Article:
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Three Key Trends For Retail Marketing from CRMC – Part 3

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Three Key Trends For Retail Marketing from CRMC – Part 3
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The three key trends identified by Parissa Behnia while attending the Customer Relationship Management Conference (CRMC) on behalf of Hanifin Loyalty LLC include the following.

  1. The Promise of Customer Data: Collecting and accessing customer data isn’t just for marketing purposes anymore – it serves to inform the structure and strategy of the overall business
  2. Have the Courage to Be Bold: To achieve full business potential, retailers need to become “bold” and walk out their brand promise through the delivery of customer experiences that differentiate and excel
  3. Brick and Mortar retail is not dead!: Offline and online worlds are colliding and retailers need to identify and leverage “why” their physical location exists to understand how it can win over pure online commerce

We wrap up our 3 part series with discussion of Trend #3 today.

Hope for Brick & Mortar Retail
Sarah Lacy, Senior Editor of TechCrunch! stated that we are witnessing the revenge of the brick and mortar stores. Even though e-commerce is 10% of retail sales, it happens to be a very disruptive 10%. Many retail models have been turned on their heads because of this new way of shopping, selecting and purchasing products.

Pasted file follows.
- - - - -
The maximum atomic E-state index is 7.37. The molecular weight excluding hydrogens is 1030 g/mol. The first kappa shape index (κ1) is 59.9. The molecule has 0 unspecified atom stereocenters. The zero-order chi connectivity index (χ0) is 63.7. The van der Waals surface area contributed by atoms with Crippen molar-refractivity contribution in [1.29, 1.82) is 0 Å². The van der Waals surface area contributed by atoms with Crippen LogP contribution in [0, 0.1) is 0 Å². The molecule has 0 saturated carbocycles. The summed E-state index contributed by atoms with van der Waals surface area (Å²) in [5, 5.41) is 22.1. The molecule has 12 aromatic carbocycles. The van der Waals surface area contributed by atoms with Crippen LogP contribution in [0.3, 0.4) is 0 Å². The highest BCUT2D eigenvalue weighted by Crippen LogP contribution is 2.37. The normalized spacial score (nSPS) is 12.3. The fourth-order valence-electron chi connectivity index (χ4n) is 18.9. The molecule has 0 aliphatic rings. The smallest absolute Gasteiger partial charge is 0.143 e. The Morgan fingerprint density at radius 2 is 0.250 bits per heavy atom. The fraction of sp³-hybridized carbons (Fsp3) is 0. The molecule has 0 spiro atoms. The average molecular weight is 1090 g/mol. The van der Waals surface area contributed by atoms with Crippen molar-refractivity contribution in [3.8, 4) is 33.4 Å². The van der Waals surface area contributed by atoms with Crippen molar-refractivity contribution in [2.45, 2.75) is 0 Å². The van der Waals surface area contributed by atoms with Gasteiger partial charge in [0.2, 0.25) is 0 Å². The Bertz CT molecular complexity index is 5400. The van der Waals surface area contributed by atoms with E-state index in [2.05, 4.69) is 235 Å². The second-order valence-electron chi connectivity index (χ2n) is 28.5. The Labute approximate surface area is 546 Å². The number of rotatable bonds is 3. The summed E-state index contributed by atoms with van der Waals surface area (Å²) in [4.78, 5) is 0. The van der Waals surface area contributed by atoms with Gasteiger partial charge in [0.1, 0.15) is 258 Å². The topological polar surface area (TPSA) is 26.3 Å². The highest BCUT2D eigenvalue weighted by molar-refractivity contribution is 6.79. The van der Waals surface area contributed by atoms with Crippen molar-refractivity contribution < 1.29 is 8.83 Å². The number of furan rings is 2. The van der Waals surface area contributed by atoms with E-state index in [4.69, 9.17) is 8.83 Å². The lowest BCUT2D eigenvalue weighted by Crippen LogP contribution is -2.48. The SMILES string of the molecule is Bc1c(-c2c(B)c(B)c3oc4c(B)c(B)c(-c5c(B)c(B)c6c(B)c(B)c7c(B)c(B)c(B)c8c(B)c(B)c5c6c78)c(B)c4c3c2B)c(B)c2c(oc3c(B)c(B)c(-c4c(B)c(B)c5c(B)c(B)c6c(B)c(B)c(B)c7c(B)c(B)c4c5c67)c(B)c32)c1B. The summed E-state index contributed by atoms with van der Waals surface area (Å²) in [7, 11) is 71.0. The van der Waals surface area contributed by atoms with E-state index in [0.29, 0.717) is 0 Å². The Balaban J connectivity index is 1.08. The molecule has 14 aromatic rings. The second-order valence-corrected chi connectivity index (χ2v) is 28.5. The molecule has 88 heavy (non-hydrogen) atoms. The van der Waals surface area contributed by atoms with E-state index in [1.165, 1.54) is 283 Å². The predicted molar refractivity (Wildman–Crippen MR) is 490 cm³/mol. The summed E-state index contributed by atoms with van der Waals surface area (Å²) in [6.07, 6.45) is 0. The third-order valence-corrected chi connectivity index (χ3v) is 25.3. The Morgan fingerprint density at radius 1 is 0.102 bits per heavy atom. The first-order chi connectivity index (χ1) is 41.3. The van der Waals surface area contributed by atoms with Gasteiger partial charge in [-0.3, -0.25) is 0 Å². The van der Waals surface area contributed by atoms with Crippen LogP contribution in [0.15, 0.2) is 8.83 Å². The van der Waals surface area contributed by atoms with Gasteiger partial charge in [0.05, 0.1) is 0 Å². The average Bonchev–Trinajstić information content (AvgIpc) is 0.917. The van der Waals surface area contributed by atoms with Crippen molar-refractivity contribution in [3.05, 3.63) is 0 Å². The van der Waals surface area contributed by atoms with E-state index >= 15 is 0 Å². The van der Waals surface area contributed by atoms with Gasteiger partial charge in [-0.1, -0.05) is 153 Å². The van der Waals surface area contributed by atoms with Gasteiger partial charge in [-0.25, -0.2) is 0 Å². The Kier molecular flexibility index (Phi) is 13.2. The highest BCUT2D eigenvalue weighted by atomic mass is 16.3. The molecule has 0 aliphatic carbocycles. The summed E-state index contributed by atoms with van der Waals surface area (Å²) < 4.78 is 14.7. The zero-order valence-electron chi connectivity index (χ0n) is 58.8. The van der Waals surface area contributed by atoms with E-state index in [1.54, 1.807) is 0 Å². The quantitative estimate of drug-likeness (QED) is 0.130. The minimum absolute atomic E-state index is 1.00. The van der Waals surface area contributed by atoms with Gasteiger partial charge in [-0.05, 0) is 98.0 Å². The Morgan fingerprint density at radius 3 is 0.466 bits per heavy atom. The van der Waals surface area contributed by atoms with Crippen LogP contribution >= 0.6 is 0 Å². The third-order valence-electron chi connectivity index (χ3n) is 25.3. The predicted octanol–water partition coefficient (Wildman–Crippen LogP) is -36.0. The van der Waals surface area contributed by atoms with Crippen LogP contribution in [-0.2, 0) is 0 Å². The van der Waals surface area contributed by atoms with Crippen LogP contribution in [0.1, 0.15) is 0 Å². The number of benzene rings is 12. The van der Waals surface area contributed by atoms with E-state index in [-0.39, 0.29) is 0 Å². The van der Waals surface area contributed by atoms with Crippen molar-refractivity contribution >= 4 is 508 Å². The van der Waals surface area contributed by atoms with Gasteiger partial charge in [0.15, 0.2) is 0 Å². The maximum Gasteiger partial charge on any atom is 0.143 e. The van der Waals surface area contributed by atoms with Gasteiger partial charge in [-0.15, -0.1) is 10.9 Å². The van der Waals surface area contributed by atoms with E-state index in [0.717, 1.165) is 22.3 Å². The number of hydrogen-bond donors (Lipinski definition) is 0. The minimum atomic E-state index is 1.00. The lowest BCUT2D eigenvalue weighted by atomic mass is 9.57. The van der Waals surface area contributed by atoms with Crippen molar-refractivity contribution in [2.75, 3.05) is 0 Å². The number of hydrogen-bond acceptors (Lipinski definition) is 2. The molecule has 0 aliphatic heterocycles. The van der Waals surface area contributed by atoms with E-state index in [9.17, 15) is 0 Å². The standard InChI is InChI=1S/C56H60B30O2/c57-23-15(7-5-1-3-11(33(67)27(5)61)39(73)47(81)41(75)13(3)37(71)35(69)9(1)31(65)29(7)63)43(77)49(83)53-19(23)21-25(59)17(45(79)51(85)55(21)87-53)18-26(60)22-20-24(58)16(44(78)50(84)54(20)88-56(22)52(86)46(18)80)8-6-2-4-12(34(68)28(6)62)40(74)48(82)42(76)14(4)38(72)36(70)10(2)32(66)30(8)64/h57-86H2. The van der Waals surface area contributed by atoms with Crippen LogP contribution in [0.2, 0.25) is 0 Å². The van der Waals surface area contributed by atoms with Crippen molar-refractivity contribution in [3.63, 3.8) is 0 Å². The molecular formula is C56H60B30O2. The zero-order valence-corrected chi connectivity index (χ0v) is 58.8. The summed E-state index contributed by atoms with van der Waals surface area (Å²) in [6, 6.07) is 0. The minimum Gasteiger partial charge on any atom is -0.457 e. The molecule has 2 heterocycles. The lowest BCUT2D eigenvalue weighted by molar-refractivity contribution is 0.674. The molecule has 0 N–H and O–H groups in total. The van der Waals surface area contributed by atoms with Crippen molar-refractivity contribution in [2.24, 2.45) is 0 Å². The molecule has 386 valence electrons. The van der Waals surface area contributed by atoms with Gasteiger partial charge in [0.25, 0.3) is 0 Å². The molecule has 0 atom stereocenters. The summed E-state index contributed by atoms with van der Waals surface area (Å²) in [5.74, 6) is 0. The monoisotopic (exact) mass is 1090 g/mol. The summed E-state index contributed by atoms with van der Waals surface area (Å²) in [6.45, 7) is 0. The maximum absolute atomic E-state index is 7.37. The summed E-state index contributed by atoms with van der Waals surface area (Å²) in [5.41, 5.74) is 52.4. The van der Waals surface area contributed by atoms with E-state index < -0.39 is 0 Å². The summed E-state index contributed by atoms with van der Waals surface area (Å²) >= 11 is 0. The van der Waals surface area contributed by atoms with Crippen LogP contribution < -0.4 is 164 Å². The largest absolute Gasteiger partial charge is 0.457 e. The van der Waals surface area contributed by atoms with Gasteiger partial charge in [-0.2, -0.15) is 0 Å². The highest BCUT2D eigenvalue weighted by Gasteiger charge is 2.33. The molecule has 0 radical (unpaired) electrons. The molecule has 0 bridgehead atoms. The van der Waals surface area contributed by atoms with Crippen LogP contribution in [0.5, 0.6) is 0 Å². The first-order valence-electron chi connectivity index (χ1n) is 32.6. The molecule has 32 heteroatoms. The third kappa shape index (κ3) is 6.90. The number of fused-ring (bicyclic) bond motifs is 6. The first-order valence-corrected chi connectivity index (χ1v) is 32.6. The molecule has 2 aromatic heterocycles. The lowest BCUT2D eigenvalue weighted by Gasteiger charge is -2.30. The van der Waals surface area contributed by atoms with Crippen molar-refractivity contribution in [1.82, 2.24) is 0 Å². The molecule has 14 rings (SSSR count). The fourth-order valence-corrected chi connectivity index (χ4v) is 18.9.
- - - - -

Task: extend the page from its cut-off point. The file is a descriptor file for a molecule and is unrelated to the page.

The way things were “always done” are no more and the reality is that there is some scrambling to keep up with mobile and other technologies to keep customers engaged, loyal and happy.

The original ways of doing business online were driven by convenience and low price. Over time, the online shopping experience has been transformed to include high touch or human driven experiences (e.g., customer recommendations, “people also bought” messages, live customer chats, etc.) – also known as curation.

Really, what’s happening is that offline and online worlds are colliding. As customers continue to transact online or on their Smartphones, these transactions are enhanced using real world experiences thanks to connections with others on these sorts of platforms: Yelp, Groupon, Foursquare, Twitter and Shopkick.

Ultimately, Sarah rightly pointed out that in some cases, it’s not that physical location exists, it is the why that makes physical location win over pure online commerce.

She recommended four strategies to improve brick and mortar retail’s chances:

Strategy 1: Play up your niche. It’s difficult to buy maternity clothes or food online. Celebrate that natural advantage over online but you can use online to enhance the experience.

Strategy 2: Pilots are your friend… There is nothing wrong with test and learn.

Strategy 3: Barbell. If something is best done online, then put it online. Make sure to have several high touch points in the customer journey to provide/reinforce what online can’t.

Strategy 4: Service. Nordstrom is an excellent model of service in this social commerce world. Aspire to that level of service and people will always come back to you.

Really, the most interesting part of the keynote was her level of optimism for brick and mortar. All is not lost and now is an excellent opportunity for traditional retailers to leverage the best of both worlds.


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